• Richard Hershberger in reply to Mike Dwyer says:

        Tied to the four seasons bit are the fresh fruits and veggies Burt wants. You can get that anywhere large enough to have a decent supermarket. Sure, the produce is coming from Chile (or California) and is going to be frankly mediocre, but my recollection is that this was largely true living in California, too. Live in four seasons country and you can only get local produce in season, but it is vastly superior. After I moved east, and after the first time I stopped and bought tomatoes at a local farm stand, I was flabbergasted. I called my mother and apologized for all those years I rolled my eyes when she claimed that eastern tomatoes were vastly superior to what we got in California.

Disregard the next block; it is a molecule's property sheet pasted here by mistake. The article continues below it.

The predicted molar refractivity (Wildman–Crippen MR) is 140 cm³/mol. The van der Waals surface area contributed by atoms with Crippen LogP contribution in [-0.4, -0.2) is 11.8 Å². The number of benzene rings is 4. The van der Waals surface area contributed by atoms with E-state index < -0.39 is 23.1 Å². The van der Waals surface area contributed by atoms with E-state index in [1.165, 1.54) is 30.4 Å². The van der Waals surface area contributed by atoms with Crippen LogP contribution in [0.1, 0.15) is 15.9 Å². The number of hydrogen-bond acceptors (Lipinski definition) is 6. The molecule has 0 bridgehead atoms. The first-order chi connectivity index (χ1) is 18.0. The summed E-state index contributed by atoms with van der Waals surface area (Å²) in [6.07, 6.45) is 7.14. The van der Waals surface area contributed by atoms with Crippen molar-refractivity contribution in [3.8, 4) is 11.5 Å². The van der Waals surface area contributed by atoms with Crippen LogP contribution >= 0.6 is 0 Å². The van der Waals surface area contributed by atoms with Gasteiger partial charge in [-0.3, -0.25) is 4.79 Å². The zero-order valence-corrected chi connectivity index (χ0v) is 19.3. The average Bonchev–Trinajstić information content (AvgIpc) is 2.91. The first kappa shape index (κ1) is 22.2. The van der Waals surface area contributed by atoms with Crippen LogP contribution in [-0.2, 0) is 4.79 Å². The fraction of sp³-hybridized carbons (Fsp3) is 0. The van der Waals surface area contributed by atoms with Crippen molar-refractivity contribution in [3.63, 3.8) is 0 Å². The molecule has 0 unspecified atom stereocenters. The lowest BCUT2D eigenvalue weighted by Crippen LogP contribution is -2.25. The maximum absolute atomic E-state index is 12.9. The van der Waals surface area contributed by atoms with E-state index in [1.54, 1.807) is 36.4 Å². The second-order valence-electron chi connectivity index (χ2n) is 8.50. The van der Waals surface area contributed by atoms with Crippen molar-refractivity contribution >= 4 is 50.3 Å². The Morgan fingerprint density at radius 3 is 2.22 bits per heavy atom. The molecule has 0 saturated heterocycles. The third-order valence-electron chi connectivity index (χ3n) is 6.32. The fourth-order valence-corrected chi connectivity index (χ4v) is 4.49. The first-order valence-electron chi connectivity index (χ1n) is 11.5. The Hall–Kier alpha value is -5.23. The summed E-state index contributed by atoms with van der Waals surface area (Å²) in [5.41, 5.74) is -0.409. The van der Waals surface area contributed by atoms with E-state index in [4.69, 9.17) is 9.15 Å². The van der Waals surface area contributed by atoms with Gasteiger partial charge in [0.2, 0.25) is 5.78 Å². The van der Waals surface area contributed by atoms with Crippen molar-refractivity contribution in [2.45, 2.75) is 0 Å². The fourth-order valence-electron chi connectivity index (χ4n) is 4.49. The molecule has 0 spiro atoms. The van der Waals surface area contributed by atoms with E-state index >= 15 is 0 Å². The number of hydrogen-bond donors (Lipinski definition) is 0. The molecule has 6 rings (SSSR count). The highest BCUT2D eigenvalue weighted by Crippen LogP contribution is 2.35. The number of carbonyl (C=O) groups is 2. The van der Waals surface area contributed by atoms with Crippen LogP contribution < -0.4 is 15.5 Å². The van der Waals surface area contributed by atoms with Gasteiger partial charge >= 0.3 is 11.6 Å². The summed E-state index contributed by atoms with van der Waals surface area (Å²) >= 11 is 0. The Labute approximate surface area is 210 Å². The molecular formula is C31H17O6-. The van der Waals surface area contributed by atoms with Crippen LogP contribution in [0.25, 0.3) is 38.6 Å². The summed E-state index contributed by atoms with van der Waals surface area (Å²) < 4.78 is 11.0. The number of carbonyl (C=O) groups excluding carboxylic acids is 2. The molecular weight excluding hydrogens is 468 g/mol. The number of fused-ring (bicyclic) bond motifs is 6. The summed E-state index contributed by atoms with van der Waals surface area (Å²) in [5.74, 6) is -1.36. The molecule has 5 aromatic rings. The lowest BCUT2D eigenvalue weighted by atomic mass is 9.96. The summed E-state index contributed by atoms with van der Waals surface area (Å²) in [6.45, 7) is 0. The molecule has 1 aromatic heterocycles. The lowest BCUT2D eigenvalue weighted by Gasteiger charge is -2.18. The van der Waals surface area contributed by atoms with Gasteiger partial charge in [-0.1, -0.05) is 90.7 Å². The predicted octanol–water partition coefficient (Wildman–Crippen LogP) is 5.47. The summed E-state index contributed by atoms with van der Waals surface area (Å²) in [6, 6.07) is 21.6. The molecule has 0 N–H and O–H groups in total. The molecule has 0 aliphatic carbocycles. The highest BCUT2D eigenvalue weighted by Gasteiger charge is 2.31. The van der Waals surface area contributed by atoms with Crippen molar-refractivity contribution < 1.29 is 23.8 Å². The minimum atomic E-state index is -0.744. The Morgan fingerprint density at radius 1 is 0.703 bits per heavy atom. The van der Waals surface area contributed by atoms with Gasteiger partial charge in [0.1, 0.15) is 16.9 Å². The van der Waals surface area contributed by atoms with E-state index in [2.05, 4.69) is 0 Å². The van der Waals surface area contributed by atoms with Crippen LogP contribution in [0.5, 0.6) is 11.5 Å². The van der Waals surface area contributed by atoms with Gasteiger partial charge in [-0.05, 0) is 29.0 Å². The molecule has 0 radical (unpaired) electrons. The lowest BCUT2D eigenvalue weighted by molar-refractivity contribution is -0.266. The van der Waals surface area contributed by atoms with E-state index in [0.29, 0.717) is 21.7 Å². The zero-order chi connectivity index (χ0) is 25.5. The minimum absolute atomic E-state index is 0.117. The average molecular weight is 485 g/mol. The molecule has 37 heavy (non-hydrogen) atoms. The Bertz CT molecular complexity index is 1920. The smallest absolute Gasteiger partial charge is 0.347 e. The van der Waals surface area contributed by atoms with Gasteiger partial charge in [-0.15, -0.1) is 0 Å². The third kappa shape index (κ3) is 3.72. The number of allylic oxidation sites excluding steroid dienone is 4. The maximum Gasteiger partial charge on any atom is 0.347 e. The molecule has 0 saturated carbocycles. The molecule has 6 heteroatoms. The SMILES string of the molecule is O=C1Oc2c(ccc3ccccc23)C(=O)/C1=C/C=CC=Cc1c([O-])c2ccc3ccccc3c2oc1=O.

Local strawberries are going to arrive in a week or two. I will spend the three weeks following inhaling strawberries till I puke. Then I will be off strawberries until next year, because once you have had the real thing, there really is no point to supermarket strawberries. But that’s OK. There will be a brief, glorious two weeks of sweet cherries, then peaches to tide me over until the fresh apples come in.Report

        • Mike Dwyer in reply to Richard Hershberger says:

          Agree 100% on the tomatoes. I firmly believe they need our eastern humidity + heat to really reach full potential. I have sadly not had much luck with them in my current yard due to soil quality, but we hit the farmer’s markets hard in late summer.

          Strawberries in June – heaven on earth. I can almost taste them now.Report

          • Richard Hershberger in reply to Mike Dwyer says: